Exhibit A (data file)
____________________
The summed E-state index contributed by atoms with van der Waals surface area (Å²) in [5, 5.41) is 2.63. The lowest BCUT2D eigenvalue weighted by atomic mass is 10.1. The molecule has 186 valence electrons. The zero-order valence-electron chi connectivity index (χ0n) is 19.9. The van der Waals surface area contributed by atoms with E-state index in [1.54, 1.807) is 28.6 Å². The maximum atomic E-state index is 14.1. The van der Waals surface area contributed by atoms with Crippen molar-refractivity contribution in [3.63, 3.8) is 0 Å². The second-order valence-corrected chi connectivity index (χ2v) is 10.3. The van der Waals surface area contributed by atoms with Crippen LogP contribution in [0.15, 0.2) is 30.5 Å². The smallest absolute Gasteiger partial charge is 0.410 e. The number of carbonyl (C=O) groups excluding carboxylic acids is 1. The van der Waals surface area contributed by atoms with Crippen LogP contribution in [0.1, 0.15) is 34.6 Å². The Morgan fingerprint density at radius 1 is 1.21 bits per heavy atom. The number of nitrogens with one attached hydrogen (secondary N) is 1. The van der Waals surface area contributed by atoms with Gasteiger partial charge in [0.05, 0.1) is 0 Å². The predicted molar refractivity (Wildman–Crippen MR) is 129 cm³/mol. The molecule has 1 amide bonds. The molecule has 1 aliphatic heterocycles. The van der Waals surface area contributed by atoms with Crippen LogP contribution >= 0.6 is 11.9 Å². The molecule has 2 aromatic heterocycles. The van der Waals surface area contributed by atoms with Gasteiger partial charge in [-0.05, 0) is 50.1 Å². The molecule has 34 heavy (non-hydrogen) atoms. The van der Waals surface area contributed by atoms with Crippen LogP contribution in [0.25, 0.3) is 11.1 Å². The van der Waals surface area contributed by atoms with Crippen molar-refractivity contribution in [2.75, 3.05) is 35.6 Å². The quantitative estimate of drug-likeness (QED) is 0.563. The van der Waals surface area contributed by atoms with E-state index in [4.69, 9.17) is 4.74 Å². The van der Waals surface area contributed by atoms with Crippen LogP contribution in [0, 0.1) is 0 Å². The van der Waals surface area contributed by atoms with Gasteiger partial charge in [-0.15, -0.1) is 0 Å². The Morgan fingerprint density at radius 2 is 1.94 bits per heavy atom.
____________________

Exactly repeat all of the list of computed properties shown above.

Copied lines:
The summed E-state index contributed by atoms with van der Waals surface area (Å²) in [5, 5.41) is 2.63. The lowest BCUT2D eigenvalue weighted by atomic mass is 10.1. The molecule has 186 valence electrons. The zero-order valence-electron chi connectivity index (χ0n) is 19.9. The van der Waals surface area contributed by atoms with E-state index in [1.54, 1.807) is 28.6 Å². The maximum atomic E-state index is 14.1. The van der Waals surface area contributed by atoms with Crippen molar-refractivity contribution in [3.63, 3.8) is 0 Å². The second-order valence-corrected chi connectivity index (χ2v) is 10.3. The van der Waals surface area contributed by atoms with Crippen LogP contribution in [0.15, 0.2) is 30.5 Å². The smallest absolute Gasteiger partial charge is 0.410 e. The number of carbonyl (C=O) groups excluding carboxylic acids is 1. The van der Waals surface area contributed by atoms with Crippen LogP contribution in [0.1, 0.15) is 34.6 Å². The Morgan fingerprint density at radius 1 is 1.21 bits per heavy atom. The number of nitrogens with one attached hydrogen (secondary N) is 1. The van der Waals surface area contributed by atoms with Gasteiger partial charge in [0.05, 0.1) is 0 Å². The predicted molar refractivity (Wildman–Crippen MR) is 129 cm³/mol. The molecule has 1 amide bonds. The molecule has 1 aliphatic heterocycles. The van der Waals surface area contributed by atoms with Crippen LogP contribution >= 0.6 is 11.9 Å². The molecule has 2 aromatic heterocycles. The van der Waals surface area contributed by atoms with Gasteiger partial charge in [-0.05, 0) is 50.1 Å². The molecule has 34 heavy (non-hydrogen) atoms. The van der Waals surface area contributed by atoms with Crippen LogP contribution in [0.25, 0.3) is 11.1 Å². The van der Waals surface area contributed by atoms with Crippen molar-refractivity contribution in [2.75, 3.05) is 35.6 Å². The quantitative estimate of drug-likeness (QED) is 0.563. The van der Waals surface area contributed by atoms with E-state index in [4.69, 9.17) is 4.74 Å². The van der Waals surface area contributed by atoms with Crippen LogP contribution in [0, 0.1) is 0 Å². The van der Waals surface area contributed by atoms with Gasteiger partial charge in [-0.15, -0.1) is 0 Å². The Morgan fingerprint density at radius 2 is 1.94 bits per heavy atom.